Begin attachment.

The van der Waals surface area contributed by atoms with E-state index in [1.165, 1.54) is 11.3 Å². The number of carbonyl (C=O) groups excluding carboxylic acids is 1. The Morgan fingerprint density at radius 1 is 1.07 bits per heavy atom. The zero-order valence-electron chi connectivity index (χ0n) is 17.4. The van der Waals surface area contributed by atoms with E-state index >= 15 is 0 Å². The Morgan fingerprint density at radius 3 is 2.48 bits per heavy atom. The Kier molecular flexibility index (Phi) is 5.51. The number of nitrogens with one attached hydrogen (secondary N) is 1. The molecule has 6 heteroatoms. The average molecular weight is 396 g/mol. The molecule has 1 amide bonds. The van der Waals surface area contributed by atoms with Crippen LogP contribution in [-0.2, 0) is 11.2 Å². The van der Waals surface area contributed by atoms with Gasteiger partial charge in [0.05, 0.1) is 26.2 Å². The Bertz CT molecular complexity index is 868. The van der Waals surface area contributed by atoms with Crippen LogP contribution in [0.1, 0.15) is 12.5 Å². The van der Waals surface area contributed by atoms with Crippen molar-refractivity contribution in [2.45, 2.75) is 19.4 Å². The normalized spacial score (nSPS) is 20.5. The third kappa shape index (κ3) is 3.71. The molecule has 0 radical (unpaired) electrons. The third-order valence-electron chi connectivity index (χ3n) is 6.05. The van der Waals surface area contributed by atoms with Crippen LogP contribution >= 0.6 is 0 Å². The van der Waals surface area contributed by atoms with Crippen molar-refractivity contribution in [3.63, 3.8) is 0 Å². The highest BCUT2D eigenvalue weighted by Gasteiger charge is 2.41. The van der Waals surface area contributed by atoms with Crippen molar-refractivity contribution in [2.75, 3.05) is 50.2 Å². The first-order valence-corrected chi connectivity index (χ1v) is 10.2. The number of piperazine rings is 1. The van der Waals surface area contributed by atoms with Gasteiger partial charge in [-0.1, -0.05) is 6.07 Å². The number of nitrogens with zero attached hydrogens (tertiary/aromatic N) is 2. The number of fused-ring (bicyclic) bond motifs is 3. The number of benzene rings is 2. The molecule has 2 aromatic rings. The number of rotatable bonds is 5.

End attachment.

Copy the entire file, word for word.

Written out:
The van der Waals surface area contributed by atoms with E-state index in [1.165, 1.54) is 11.3 Å². The number of carbonyl (C=O) groups excluding carboxylic acids is 1. The Morgan fingerprint density at radius 1 is 1.07 bits per heavy atom. The zero-order valence-electron chi connectivity index (χ0n) is 17.4. The van der Waals surface area contributed by atoms with E-state index >= 15 is 0 Å². The Morgan fingerprint density at radius 3 is 2.48 bits per heavy atom. The Kier molecular flexibility index (Phi) is 5.51. The number of nitrogens with one attached hydrogen (secondary N) is 1. The molecule has 6 heteroatoms. The average molecular weight is 396 g/mol. The molecule has 1 amide bonds. The van der Waals surface area contributed by atoms with Crippen LogP contribution in [-0.2, 0) is 11.2 Å². The van der Waals surface area contributed by atoms with Gasteiger partial charge in [0.05, 0.1) is 26.2 Å². The Bertz CT molecular complexity index is 868. The van der Waals surface area contributed by atoms with Crippen LogP contribution in [0.1, 0.15) is 12.5 Å². The van der Waals surface area contributed by atoms with Crippen molar-refractivity contribution in [2.45, 2.75) is 19.4 Å². The normalized spacial score (nSPS) is 20.5. The third kappa shape index (κ3) is 3.71. The molecule has 0 radical (unpaired) electrons. The third-order valence-electron chi connectivity index (χ3n) is 6.05. The van der Waals surface area contributed by atoms with Crippen LogP contribution >= 0.6 is 0 Å². The van der Waals surface area contributed by atoms with Crippen molar-refractivity contribution in [3.63, 3.8) is 0 Å². The highest BCUT2D eigenvalue weighted by Gasteiger charge is 2.41. The van der Waals surface area contributed by atoms with Crippen molar-refractivity contribution in [2.75, 3.05) is 50.2 Å². The first-order valence-corrected chi connectivity index (χ1v) is 10.2. The number of piperazine rings is 1. The van der Waals surface area contributed by atoms with Gasteiger partial charge in [-0.1, -0.05) is 6.07 Å². The number of nitrogens with zero attached hydrogens (tertiary/aromatic N) is 2. The number of fused-ring (bicyclic) bond motifs is 3. The number of benzene rings is 2. The molecule has 2 aromatic rings. The number of rotatable bonds is 5.